In homes and apartment units, there are a few kitchen items that are seldom appreciated until they are gone or out of order. These items are the stove hood, exhaust fan and exhaust filters.
The best way to keep a kitchen ventilated is with an exhaust hood located directly over the range and exhausting to the outdoors. Ideally, the hood will cover all of the burners and be no more than 26 inches above the range top. A higher location means a diminishing ability of the hood to capture rising fumes. The minimum requirement is at least 40 cubic feet per minute (cfm) capacity for each linear foot of hood length. For example, a 4-foot long hood should have a fan with a capacity of at least 160 cfm (4 times 40).
Ventless Stove Hoods and Exhaust Fans
The alternative is the use of a ventless hood, though they are less efficient than direct exhaust to the outdoors. Many of these hoods are found in apartments and homes with kitchens located away from an immediate outside wall. Ventless hoods can only remove smoke and grease and can not rid the kitchen area of heat or moisture. The quality of this type of hood depends on grease-filter efficiency and its fan air-handling cfm.
Exhaust Fan Fiters
The larger and thicker the filter, the better the ventless system will work. When purchasing new exhaust fan filters, compare the size and thickness between brands. Also compare the cfm rating of the filter. Some ventless exhaust hoods contain special filters designed to remove cooking odors. One particular type of filter known to work well is charcoal-activated. Ideally, such a filter should contain 2 to3 pounds of activated charcoal. This amount normally lasts up to 2 years before replacement is necessary.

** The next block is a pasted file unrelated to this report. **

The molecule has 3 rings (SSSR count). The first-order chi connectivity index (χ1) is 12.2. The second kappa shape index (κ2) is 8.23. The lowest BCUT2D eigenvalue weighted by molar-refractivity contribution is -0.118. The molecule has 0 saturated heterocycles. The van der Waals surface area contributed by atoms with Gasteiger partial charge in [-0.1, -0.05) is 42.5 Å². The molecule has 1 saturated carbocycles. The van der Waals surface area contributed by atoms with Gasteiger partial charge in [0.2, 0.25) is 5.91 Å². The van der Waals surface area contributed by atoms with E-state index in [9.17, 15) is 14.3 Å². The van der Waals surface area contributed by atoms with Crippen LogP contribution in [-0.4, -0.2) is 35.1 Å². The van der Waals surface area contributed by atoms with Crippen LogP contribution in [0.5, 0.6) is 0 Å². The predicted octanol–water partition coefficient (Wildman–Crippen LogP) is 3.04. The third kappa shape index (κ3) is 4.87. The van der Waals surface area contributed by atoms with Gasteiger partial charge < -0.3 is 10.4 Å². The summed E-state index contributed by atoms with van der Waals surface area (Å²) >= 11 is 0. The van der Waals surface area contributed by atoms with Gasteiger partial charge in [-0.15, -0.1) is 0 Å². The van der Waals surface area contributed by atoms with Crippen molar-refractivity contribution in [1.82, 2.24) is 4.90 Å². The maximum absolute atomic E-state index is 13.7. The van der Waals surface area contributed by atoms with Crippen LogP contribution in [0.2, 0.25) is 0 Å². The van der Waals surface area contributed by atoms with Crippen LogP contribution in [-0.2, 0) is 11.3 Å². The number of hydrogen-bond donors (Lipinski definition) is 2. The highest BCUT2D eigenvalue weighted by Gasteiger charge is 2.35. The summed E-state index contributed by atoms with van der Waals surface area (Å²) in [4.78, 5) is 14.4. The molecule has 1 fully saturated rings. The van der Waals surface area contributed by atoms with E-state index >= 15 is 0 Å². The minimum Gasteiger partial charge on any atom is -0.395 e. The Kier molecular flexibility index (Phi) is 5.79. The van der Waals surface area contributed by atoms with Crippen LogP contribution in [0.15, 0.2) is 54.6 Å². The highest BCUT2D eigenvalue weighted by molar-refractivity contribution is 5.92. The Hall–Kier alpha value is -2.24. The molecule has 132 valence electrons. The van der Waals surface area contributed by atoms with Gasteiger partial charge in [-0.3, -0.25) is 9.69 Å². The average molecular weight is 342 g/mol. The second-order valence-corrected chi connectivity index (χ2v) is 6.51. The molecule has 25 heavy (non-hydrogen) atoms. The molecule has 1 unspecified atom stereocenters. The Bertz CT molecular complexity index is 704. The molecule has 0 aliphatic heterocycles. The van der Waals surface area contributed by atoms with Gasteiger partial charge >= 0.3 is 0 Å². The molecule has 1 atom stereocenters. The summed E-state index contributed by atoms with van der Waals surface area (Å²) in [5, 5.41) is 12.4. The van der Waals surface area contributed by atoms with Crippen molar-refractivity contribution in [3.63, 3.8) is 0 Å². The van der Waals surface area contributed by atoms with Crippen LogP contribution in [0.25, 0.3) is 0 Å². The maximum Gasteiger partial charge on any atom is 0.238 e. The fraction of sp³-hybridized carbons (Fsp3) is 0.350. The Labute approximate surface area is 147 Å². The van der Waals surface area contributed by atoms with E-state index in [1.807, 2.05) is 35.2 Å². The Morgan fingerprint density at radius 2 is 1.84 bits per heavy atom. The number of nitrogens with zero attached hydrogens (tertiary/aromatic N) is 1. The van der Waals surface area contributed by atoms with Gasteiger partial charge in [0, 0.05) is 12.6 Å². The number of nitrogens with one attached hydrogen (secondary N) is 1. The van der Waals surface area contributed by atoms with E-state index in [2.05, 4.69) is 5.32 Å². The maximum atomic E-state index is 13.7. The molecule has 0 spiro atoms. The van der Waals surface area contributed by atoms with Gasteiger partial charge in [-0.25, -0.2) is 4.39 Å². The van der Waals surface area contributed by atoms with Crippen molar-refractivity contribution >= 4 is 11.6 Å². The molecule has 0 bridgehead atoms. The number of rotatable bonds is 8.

Stove Hood and Exhaust Logistics
Considering the cost of installing ductwork to the outside of the house, the ventless hood has an advantage. However, if either hood exhaust system isn’t performing as expected, check the movement of the air being drawn into the hood. The air should sweep across the range top before being drawn up into the hood. There should be no open windows or open doors near the range. The fan will then draw the air in around the cooking pots and pans pulling the heat and odors up and directly into the exhaust fan.
An exhaust hood can draw as much as 85 percent of cooking fumes. A hoodless model exhaust fan alone is only capable of up to 50 percent. The percentage of course, may vary depending on the size and design of the fan. Figure the total air volume in the kitchen in cubic feet and divide by 4 to determine the fan size required in cfm. Check the local hardware store or home center for a selection of vented or ventless models that would best fill the need.
Remember, always work safely.